Bananas are big business. The worldwide banana industry almost reached $12 billion in 2016.
For some people, bananas aren’t just a snack - but rather a staple of their diet. In the east African highlands, banana consumption can reach as high as 400 pounds per capita.
But banana crops are under siege.
In recent years, a deadly fungus has been decimating banana crops around the world, and a bacterial disease in east Africa is destroying plants in that region.
Climate change could exacerbate the damage. As storms and droughts get more severe, banana plantations could get hit hard. Warmer temperatures can also make the pathogens more virulent.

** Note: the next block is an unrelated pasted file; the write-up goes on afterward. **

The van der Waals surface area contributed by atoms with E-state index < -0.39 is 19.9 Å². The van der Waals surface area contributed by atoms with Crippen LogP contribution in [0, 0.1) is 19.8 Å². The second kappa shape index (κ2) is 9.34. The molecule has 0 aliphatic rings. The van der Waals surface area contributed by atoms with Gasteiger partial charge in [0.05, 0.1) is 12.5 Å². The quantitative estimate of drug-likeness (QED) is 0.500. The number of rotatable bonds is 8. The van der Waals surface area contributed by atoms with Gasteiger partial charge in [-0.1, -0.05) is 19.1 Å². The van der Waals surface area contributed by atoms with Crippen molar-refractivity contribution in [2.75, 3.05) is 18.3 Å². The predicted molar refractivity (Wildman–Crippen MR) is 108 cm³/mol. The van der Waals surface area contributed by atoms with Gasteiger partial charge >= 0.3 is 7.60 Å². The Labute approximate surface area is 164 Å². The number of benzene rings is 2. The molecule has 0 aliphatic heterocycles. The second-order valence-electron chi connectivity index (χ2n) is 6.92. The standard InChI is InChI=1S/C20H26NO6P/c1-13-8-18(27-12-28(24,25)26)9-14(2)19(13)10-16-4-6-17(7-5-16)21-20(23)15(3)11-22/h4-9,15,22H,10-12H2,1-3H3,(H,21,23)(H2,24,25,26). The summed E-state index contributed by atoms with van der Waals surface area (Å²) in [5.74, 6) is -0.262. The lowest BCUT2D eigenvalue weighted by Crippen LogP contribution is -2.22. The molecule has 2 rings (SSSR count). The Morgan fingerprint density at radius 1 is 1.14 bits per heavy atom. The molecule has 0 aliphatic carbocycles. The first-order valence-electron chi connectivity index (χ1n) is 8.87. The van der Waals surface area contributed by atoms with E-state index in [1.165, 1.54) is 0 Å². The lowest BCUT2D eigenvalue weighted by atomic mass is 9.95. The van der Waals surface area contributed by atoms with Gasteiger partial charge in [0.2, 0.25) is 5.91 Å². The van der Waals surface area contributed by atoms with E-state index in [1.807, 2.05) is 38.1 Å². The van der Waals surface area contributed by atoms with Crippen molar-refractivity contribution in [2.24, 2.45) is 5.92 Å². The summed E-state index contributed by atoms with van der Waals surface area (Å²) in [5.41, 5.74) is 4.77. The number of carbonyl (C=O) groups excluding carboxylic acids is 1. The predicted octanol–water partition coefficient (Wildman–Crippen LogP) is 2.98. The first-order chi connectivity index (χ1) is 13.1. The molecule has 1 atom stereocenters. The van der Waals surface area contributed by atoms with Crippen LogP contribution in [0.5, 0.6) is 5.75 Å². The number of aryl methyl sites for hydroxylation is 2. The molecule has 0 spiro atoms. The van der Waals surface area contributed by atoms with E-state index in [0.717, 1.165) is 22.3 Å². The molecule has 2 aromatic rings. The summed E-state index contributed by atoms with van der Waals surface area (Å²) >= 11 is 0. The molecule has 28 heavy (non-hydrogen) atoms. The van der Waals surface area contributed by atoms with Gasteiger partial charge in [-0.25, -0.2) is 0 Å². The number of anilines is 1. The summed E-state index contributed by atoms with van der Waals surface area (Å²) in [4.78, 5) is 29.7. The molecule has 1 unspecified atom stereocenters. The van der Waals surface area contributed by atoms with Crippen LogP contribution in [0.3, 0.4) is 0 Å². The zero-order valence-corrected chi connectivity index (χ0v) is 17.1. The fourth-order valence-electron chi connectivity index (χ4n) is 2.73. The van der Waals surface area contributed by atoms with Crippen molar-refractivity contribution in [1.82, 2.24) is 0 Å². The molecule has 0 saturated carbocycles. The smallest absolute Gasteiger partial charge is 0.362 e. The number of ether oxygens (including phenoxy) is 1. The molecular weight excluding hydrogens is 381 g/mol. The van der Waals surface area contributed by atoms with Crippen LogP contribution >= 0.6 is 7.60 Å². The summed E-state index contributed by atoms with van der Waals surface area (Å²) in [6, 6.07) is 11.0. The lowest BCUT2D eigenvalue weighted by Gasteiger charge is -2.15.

Scientists, however, are working on solutions. Researches are trying to contain the pests and create new strains of bananas that are resistant to their deadly foes.
Agricultural scientist Charles Staver said, “It’s not completely hopeless.” He said bananas are a resilient fruit, and they aren’t going extinct any time soon.
But the pervasive damage done by climate change is bananas, b-a-n-a-n-a-s.